REVIEWS IN BRIEF: BAD BRAINS, THE SHOWDOWN, DROWNING POOL
MetalSucks takes a look at new releases by seminal rasta rockers Bad Brains, hard rock newcomers The Showdown, and nu-metal mainstays Drowning Pool. Read our quick pick reviews after the jump.
The Showdown, Temptation Come My Way
Judging a book by its cover as we are so wont to do, you’d think The Showdown played generic metalcore. But a listen to this CD quickly proves this is far from the truth; in fact, Temptation Come My Way is so devoid of metalcore or any other modern trends that it’s really quite refreshing. The Showdown have way more in common with their hard rock forefathers in Guns N’ Roses, The Cult and Motley Crue than they do with anything else on the airwaves in 2007, and hell, if their record label (Mono Vs. Stereo) has to dress them up with silly emo-core haircuts to get the kids to pay attention then I say more power to ’em. Big guitars, dirty riffs, and hard-hitting drums are the name of the game (with nary a blast beat or unnecessary double-bass flourish in sight) and David Bunton’s gritty vocals are the perfect compliment (no cookie monster screams here, thank you very much), all tied together by J.R. McNeely’s (Underoath, Thousand Foot Krutch, Lucerin Blue) slick mixing. “Head Down” and “We Die Young” are driving rock tracks with the swagger of “Nightrain” and the opening riff to “Six Feet Under” could easily have come from Ratt’s Out of the Cellar. Good songwriting isn’t lost in the shuffle either, as is often the case with young bands, and tasty guitar solos invoke the spirit of Slash-cum-Eddie Van Halen. Temptation Come My Way is a solid album through and through, and despite the band’s obvious influences this record never sounds dated. I’m looking forward to seeing this band live as well as their development as songwriters as they mature into their own sound.
(four out of five horns)
Bad Brains, Build A Nation
“Funk-reggae-punk-metal” sounds about as ridiculous as any hyphenated “-core” genre currently in the metal press, yet it really is the only way to accurately describe Bad Brains. On the Adam Yauch (Beastie Boys)-produced Build A Nation, Bad Brains are back with their first proper album with the original lineup in a very, very long time (since 1995), and the results are more than pleasing. Bad Brains are the only group that can go from groove-metal (“Give Thanks and Praises”) to fast punk (the 56 second-long “Pure Love”) to dubbed out roots reggae (“Natty Dreadlocks ‘pon the Mountain Top” and “Jah Love”) and have it not seem awkward. Everything fits in right, from Dr. Know’s dirty, aggressive distorted guitars to the dub samples and echo, to H.R.’s smooth as butter ragga voice. Build A Nation won’t deliver any surprises nor does it really forge any new ground for the band, but what it does it does well and it will certainly please the fans.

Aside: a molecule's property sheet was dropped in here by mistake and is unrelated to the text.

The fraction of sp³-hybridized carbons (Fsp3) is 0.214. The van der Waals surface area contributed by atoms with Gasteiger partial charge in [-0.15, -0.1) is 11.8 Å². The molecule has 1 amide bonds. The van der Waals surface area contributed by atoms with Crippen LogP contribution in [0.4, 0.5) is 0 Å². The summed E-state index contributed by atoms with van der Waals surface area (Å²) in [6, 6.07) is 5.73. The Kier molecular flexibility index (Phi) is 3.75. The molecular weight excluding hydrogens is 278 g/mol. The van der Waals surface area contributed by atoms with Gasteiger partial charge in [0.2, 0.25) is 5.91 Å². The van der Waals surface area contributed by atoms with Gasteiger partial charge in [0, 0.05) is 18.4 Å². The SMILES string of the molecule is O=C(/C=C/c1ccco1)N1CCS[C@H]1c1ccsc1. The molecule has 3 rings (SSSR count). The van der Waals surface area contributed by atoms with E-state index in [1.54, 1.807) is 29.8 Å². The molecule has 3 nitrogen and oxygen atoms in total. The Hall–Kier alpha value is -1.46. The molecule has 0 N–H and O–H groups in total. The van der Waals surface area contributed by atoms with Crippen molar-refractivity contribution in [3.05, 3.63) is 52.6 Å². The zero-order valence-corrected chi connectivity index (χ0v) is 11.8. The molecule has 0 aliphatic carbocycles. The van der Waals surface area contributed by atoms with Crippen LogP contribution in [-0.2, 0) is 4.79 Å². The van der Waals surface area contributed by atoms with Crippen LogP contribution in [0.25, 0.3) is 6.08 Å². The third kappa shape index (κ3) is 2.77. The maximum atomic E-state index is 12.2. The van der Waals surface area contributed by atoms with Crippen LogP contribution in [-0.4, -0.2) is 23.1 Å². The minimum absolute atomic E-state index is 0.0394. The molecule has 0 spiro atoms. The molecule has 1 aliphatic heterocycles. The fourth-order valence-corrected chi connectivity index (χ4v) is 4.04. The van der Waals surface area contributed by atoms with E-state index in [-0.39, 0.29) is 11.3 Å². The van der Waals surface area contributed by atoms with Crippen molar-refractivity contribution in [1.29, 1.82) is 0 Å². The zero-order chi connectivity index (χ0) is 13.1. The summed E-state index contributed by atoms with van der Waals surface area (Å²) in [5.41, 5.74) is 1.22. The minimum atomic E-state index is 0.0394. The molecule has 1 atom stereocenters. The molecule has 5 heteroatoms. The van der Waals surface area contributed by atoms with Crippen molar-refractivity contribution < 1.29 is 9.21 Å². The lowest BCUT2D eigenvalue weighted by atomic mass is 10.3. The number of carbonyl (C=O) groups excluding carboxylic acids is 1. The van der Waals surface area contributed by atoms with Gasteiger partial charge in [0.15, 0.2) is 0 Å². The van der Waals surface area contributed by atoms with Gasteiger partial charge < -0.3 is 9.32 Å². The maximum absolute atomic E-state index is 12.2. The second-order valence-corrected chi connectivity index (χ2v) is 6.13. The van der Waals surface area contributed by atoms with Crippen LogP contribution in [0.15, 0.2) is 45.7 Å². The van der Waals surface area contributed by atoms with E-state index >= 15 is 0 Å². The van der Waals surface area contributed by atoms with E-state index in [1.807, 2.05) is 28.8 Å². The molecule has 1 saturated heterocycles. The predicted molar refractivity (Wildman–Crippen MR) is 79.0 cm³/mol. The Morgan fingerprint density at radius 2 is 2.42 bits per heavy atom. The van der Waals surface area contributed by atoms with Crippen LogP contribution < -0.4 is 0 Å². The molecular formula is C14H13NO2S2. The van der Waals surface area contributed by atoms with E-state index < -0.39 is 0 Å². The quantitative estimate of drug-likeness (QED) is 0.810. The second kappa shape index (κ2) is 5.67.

(three and a half out of five horns)
Drowning Pool, Full Circle
I was expecting to hate this CD, but despite borderline nu/rap-metal leanings, I have to hand it to the dudes in Drowning Pool for being decent, if entirely predictable, songwriters. What you won’t get from Full Circle — the band’s third release — is anything too original, but what you will get are a few pretty solid songs. Ben Schigel (Switched, Chimaira) produced the effort, and the result is pretty much par for the course for this type of music; Drop-D riffing provides the basis for alt-metal style choruses, songs follow the typical soft/loud/soft dynamic, and the vocals are of your usual angsty sing-shout variety. Like most bands of the late ’90s / early ’00s post nu-metal boom, Drowning Pool have pretty much abandoned all but the occasional elements of rapping and in their place are ballsier, more classic-rock oriented riffs (see also: Saliva); but even so, certain structural elements of their music trace them back undeniably to this period. This change isn’t necessarily a bad thing, as it opens up the band to things like guitar solos (of which there a few here, but don’t get too excited, nothing more than slow pentatonic runs a teenager could easily figure out). The vocals of Ryan McCombs, the band’s third singer to date, though not at all original (hello, Layne Staley!) are at times entertaining and impressive, and the three-part harmonies that are sometimes thrown in are good ear candy, though they certainly don’t help dissuade the AIC comparison (neither does the frequent use of acoustic guitars). Lead single “Soldiers” is a heavy nu-metalesque number with a shoutalong chorus praising the work of the US soldiers; musically it’s the closest thing on this disc to the band’s big 2001 hit, “Bodies.”
Basically, the upshot is this: smart, forward-thinking metal fans are not going to like this CD. Meat-head, flag-waving midwesterners are going to love it. Interpret that as you see fit.
(two and a half out of five horns)